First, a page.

Tuesday, April 11, 2006

Michael Richardson: UN must move on Iran's atomic plans

A team of United Nations weapons inspectors is in Iran this week to check whether it will comply with a resolution of the UN Security Council calling on Tehran to halt its suspect nuclear activities.

But with China and Russia opposed to sanctions against Iran based on suspicion it is seeking nuclear weapons while the United States, Britain and France want selective penalties applied if diplomacy fails, the five permanent members of the UN Security Council are deeply divided over how to proceed.

Each has veto power over Council decisions and their recent meeting in Berlin again exposed the split over strategy on handling Iran. Beijing and Moscow insisted that sanctions would only provoke Tehran and fan instability in the energy-rich Persian Gulf region, which supplies critically important crude oil to China and other users in Asia and is set to be the source of increasing amounts of natural gas.

In rejecting sanctions, Dai Bingguo, China's Vice Minister of Foreign Affairs, made a thinly veiled criticism of the conflict in Iraq caused by the US-led invasion in 2003 when he said that "there has already been enough turmoil in the Middle East. We do not want to see new turmoil being introduced to the region."

A day before the Berlin meeting, the UN Security Council, after three weeks' wrangling, approved a watered-down statement that gave Iran 30 days to end its uranium enrichment programme. The resolution called on the UN's nuclear watchdog, the International Atomic Energy Agency (IAEA), to report back before the end of this month on Iran's response. Both China and Russia resisted US pressure for language that would have called Iran's nuclear activities a threat to peace and security. The most sensitive of these activities were concealed from the IAEA for 18 years until revealed by an Iranian opposition group in 2002.

"Before we call any situation a threat, we need facts, especially in a region like the Middle East, where so many things are happening," said Sergei Lavrov, Russia's Foreign Minister. "So far, they have not been provided."

Since Iran has cut international nuclear co-operation and resumed enrichment-related work, the IAEA in its next report is unlikely to be able to go much beyond what it has said previously: that it cannot prove Tehran has a weapons programme but can't be certain it hasn't.

In this stalemate situation, Western officials and nuclear analysts fear that Iran is intensifying efforts to build a bomb from highly enriched uranium. The country is now reported to be on the verge of mastering a critical step in building and operating a gas centrifuge plant that could produce significant amounts of enriched uranium for either peaceful or military purposes.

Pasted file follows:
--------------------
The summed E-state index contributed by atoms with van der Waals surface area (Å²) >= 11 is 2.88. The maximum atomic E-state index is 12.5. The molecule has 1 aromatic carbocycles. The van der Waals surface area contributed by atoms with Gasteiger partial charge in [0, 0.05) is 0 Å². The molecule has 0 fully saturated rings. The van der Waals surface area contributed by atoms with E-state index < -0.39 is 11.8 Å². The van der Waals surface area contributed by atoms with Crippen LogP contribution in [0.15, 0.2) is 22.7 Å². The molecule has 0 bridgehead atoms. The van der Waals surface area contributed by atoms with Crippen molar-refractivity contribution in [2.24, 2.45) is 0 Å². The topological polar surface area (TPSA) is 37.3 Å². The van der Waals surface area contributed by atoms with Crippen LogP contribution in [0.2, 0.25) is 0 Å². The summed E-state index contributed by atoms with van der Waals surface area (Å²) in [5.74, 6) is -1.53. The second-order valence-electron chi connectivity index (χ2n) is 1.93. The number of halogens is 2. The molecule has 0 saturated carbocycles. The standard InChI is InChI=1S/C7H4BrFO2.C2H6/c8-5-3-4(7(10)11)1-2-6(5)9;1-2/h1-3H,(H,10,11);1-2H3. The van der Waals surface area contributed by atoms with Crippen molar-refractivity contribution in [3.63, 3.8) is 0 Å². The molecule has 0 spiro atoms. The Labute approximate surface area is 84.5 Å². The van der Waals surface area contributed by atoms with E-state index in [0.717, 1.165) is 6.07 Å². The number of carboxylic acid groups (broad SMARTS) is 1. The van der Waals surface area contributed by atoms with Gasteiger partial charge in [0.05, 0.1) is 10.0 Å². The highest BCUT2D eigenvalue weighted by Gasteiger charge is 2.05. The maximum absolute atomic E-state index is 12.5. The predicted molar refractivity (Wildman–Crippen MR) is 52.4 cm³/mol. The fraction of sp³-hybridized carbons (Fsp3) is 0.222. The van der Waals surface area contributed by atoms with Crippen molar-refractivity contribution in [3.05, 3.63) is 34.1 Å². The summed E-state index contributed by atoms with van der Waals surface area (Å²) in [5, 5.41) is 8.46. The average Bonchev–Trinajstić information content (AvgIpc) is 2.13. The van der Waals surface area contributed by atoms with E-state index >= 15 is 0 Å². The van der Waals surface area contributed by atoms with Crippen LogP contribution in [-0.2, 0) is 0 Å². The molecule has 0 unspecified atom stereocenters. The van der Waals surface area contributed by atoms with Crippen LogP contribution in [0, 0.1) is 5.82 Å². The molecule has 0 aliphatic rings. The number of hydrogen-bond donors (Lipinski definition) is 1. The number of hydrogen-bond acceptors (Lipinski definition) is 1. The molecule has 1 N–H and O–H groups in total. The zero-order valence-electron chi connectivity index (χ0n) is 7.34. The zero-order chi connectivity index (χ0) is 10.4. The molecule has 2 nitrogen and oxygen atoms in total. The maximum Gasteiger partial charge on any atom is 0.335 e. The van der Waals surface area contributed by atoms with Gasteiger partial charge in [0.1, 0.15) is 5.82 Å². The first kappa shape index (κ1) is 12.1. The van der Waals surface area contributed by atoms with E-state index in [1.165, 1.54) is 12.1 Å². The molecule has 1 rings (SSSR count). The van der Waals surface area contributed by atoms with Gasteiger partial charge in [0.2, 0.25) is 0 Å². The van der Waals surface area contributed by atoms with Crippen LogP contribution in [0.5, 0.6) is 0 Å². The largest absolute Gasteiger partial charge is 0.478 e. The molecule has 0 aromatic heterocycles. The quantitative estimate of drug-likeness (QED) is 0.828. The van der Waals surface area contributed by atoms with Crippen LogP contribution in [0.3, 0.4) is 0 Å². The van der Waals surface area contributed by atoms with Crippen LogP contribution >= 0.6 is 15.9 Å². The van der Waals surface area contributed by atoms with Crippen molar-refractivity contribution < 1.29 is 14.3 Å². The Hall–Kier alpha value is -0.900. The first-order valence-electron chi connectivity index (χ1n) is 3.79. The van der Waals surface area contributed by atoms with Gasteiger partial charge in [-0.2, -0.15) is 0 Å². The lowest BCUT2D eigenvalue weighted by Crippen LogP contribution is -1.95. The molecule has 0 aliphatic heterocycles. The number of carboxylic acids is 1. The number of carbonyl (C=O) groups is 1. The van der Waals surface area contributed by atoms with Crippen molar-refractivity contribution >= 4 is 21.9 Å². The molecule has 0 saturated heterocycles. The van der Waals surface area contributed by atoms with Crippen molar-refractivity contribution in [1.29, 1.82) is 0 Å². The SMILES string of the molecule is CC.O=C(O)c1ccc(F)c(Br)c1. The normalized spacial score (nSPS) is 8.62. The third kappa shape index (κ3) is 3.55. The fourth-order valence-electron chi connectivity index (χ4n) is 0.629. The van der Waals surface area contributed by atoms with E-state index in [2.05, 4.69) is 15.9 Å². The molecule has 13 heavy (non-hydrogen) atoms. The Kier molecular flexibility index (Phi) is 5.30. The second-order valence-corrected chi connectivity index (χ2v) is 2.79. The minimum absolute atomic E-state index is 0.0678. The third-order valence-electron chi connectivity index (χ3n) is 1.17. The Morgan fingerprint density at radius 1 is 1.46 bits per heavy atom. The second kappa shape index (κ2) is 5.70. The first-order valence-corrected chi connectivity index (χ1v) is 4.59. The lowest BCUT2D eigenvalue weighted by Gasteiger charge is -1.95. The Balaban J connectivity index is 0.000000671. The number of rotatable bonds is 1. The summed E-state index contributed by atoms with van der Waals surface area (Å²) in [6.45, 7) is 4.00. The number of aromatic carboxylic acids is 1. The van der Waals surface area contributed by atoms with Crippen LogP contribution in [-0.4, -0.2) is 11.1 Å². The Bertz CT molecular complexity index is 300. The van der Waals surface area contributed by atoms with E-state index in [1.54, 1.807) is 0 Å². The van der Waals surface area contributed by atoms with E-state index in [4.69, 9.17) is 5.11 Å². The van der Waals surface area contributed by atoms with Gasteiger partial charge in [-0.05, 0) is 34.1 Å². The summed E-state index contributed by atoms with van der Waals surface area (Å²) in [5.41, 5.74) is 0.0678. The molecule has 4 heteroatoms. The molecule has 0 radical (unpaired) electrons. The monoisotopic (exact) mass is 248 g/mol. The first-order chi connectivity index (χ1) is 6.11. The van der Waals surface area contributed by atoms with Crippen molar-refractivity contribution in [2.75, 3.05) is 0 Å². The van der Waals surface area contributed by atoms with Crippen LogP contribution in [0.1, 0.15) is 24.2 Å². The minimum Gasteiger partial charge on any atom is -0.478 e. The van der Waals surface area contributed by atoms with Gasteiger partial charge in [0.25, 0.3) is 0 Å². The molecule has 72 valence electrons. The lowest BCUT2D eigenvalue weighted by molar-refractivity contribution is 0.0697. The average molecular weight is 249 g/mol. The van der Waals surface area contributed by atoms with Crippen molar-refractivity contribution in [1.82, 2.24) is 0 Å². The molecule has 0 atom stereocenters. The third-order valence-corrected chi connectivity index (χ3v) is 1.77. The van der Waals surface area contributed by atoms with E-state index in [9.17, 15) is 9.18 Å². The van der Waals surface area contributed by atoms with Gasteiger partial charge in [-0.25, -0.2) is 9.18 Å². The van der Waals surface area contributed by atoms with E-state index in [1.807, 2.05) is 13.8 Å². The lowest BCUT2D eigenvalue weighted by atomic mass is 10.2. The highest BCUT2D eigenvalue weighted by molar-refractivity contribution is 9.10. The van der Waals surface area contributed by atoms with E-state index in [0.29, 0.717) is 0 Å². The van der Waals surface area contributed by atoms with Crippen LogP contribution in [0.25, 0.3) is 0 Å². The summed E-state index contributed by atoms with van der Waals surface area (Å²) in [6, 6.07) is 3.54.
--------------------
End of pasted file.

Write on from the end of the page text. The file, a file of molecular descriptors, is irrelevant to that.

If enriched to less than 5 per cent - as Tehran says it plans to do - the output could only be used as fuel for nuclear power plants to generate electricity. But if purified further to at least 80 per cent through cascades of many interconnected centrifuges, the product would be suitable for making a crude nuclear bomb.

John Negroponte, the US director of national intelligence, said in February that if Iran continued on its current path, it "will likely have the capability to produce a nuclear weapon within the next decade". This is generally interpreted to mean that it will be five or 10 years before Tehran has nuclear arms. Iran is known to have had problems operating enrichment cascades and preparing the uranium feedstock.

Unlike North Korea, which is thought to have several nuclear bombs and to be making at least several more each year from plutonium, Iran has not yet crossed the nuclear weapons threshold. A five or 10-year lag before it does so would appear to allow time for negotiations or, as the threshold draws nearer, tougher measures.

However, Robert Joseph, the US undersecretary of state for arms control, said last month that Iran might only be months away from the "point of no return" - the moment when it has the technical ability to start producing enriched uranium for a bomb.

This has fuelled media reports that the US, backed by Israel, may launch air attacks against Iranian nuclear facilities, even though they are widely dispersed, tightly guarded and in some cases deep underground.

Adding to the sense of urgency is a new report from two arms control experts at the Institute for Science and International Security in the US which concludes that it may only take Iran three years to produce its first crude nuclear weapon from highly enriched uranium. One of the authors of the report, David Albright, is a former IAEA weapons inspector.

Of course, if Tehran does indeed want nuclear arms its schedule could be delayed by technical problems. But enough is known about Iranian enrichment plans and activities to suggest that hard decisions on countering proliferation cannot be postponed indefinitely.

* The writer, a former Asia editor of the International Herald Tribune, is a visiting senior research fellow at the Institute of South East Asian Studies in Singapore.

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